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Thursday, June 29, 2006

Lexical Problems

051014 Fri 1830 Novato, CA rev. 051015 Sat 1750 (c) 2005 by Walter Bloch

THREE RELATED LEXICAL PROBLEMS IN RETRIEVING DATA

1) HOW CAN YOU GOOGLE WHEN YOU DON’T HAVE A SEARCH KEY?

Consider the following (famous) algorithm A applying to positive integers n:

A[n]: if n = 1 then terminate;
If n is even, then A[n/2];
otherwise A[3n+1].

For any n, there are three possibilities:

The sequence terminates, e.g.:
9, 28, 14, 7, 22, 11, 34, 17, 52, 26, 13, 40, 20, 10, 5, 16, 8, 4, 2, 1.
The sequence repeats a number and loops forever.
The sequence is nonterminating and nonrepeating, and so is unbounded, since under a ceiling a repeat is inevitable.

For any n, in fact, the sequence terminates; last time I checked, this was unprovable.

How can I google to check for progress, when I have forgotten the name of the sequence?

Update:

This example is from life; it inspired me to think about this and the related questions. It illustrates the point well enough, but it is not a perfect example, as it turns out.
Carol von Haden immediately found the Collatz Problem (1937), also known as Kakutani's Problem (I knew him at Yale in the '50s) (see mathworld.wolfram.com/CollatzProblem.html).
The search key she used after reading the first version of this communique?
"9, 28, 14, 7, 22, 11, 34, 17, 52, 26, 13, 40, 20, 10, 5, 16, 8, 4, 2, 1"

2) HOW CAN YOU ASK SAM WHEN YOU CAN’T FRAME THE QUESTION?

“Hemiplegia” is paralysis of one side of the body, e.g., including left arm and left leg.

What is the word W for paralysis of top or bottom half, e.g., left arm and right arm? This is not hemiplegia. “Hemiplegia” and W are not synonyms or antonyms. Theirs is a related relation, we could say “transposes” using matrix terminology,
or think of a 180-degree rotation about a 45-degree axis. Thus we wish to find the transpose of “hemiplegia.” But lexicography has no word that Ask Sam would understand, so how do we frame the question?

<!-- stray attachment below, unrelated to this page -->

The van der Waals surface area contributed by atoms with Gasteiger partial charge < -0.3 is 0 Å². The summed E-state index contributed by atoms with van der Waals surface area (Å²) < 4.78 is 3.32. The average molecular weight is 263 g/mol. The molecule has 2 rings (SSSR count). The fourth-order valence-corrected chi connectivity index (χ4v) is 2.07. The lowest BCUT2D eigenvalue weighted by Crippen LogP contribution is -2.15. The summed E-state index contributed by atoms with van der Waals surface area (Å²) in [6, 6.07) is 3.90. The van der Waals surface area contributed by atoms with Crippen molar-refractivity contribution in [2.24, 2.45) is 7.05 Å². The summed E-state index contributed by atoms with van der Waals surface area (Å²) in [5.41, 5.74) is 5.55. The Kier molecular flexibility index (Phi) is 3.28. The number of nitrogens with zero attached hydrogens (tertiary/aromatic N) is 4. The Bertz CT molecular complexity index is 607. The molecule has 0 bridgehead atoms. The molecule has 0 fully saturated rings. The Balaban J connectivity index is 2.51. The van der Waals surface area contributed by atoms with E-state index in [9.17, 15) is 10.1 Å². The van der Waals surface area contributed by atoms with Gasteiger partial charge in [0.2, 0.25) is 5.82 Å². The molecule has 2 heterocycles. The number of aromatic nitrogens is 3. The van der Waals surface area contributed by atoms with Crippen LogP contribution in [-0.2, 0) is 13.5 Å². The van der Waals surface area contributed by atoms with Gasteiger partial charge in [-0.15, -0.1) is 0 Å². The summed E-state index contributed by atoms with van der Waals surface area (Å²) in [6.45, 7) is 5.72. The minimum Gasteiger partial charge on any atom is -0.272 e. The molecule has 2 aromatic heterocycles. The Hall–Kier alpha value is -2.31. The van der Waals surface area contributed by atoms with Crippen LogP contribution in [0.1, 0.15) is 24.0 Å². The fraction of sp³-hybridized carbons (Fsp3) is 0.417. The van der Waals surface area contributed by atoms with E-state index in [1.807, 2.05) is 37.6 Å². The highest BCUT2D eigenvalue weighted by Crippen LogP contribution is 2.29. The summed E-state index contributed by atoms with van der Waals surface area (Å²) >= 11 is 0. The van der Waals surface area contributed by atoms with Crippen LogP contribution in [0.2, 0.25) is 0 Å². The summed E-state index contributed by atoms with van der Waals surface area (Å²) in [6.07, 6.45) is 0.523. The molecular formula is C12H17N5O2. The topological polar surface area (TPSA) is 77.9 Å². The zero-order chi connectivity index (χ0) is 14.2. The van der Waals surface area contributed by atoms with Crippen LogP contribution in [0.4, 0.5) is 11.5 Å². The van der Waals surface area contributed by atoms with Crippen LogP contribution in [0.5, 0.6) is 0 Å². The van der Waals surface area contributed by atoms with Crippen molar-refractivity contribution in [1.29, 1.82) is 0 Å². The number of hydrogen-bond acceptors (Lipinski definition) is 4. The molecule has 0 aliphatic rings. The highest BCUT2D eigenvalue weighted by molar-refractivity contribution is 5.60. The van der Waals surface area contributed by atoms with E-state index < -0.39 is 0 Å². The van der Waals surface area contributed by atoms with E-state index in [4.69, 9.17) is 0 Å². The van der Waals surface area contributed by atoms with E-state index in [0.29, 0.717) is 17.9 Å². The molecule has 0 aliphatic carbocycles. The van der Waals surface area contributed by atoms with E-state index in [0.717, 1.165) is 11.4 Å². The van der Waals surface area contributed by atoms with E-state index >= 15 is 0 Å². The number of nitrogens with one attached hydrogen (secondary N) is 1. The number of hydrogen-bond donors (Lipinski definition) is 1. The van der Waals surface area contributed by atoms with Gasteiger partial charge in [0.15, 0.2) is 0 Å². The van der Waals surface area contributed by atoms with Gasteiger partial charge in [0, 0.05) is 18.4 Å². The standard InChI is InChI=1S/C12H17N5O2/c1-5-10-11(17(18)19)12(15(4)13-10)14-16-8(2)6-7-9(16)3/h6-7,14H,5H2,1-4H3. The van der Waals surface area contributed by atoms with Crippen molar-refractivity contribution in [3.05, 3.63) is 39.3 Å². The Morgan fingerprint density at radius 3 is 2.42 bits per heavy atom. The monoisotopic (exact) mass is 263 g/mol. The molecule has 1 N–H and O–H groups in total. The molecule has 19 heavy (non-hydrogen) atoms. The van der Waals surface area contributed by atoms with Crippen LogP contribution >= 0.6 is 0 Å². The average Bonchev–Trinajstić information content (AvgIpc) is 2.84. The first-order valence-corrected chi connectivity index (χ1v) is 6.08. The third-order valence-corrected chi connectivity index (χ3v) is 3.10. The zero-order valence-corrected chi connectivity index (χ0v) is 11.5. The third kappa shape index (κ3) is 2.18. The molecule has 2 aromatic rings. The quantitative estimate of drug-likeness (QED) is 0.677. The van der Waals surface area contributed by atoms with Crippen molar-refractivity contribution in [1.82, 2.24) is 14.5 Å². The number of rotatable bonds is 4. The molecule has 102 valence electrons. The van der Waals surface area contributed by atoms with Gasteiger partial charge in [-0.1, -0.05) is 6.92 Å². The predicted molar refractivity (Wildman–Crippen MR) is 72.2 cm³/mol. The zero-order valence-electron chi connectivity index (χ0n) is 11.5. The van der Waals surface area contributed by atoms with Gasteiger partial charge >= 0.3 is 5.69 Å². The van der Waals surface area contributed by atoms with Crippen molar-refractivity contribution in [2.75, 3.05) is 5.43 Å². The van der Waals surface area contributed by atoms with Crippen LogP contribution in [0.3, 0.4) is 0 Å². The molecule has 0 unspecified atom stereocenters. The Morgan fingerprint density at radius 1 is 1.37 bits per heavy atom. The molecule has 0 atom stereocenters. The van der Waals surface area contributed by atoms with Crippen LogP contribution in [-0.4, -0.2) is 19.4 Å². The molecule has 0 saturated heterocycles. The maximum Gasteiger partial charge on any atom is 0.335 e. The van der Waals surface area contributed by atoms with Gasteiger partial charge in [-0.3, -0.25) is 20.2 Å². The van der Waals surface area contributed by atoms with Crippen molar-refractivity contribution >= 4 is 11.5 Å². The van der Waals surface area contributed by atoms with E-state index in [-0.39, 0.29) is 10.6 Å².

3) HOW CAN YOU LOOK UP A WORD IN THE DICTIONARY WHEN IT DOESN’T EXIST?

Mangor, n. (obviously) the taste, aroma, or quality of being mango.

Mangid, adj. (obviously) having the taste, aroma, or quality of being mango.

But if it isn’t obvious to me, how can I look up nonwords in the dictionary?

These problems are clearly related (somehow), and indeed are aspects of a single problem, although I despair of describing them as such.

16 comments:

  1. Paraplegia is the paralysis of the lower half of the body. Since paralysis of this type is usually caused by a spinal cord injury, paralyzing everything below the injured point, I would imagine that there's no word for upper body paralysis simply because it doesn't occur often enough to need naming.

    Paralysis of the arms and legs is, of course, quadriplegia. On a hunch, I looked up "triplegia", which is apparently:

    1. Paralysis of an upper and a lower extremity and of the face.
    2. Paralysis of both extremities on one side and one extremity on the opposite side.


    Then, there is "diplegia" which may be what you're looking for:

    Paralysis of corresponding parts on both sides of the body.

    It may be a little broad, as it would technically include paralysis of both ears, or both pinkies.


    A reverse dictionary is, of course, a fairly difficult problem to encode, yet is a task we perform all the time ourselves. "What's the word for..."

    ReplyDelete
  2. In the case of non-words, are you referring to neologisms and portmanteaus (portmanteux?) that you come across while reading? I would say that if you're a reasonably intelligent native speaker of the language, and the meaning of a neologism is not obvious to you, the author didn't do his job.

    If you're not, well, that sucks.

    Good (meaning clear, not necessarily clever) neologisms:
    eco-terrorism
    vinophilia
    demopublican/republicrat
    reasonectomy
    communerd


    Bad neologisms:
    moible: weakness for using a cell phone
    brunk: a boring drunk
    arbrop: to fall out of a tree


    A bad neologism can occasionally be saved by context clues.

    ReplyDelete
  3. Anonymous11:33 AM

    Why is moible a "bad" neologism - I thought it was rather clever.

    ReplyDelete
  4. Because absent context, it is undecipherable. Mayber it's a marble with a moire pattern.

    ReplyDelete
  5. "Mayber" is a typonym for "maybe," not a neologism. "Typonym" is a (hopefully clever) neologism.

    Anyhow, I just proved that the Collatz Problem contains no cycles. Is that worth anything?

    ReplyDelete
  6. Apropos "demopublican/republicrat"-- Al Capp used "demican" (sp.?) and "republicrat" in the 40s or 50s (but these terms were not carried over into "The Country's in the Very Best of Hands" in the musical version of Li'l Abner).
    Apropos Collatz cycles--if the proof is short, please post it.

    ReplyDelete
  7. I sent my proof to a mathematician I know. That way I won't needlessly embarrass myself.

    ReplyDelete
  8. Okay, all I proved is that if a sequence goes to zero, it can't loop on the way there.

    And also that there are an infinite number of numbers whose sequences go to zero.

    ReplyDelete
  9. Anonymous7:13 AM

    If a sequence loops at all, won't it necessarily loop forever?

    ReplyDelete
  10. Exactly. It can approach a loop from one direction, but once it enters can never leave.

    ReplyDelete
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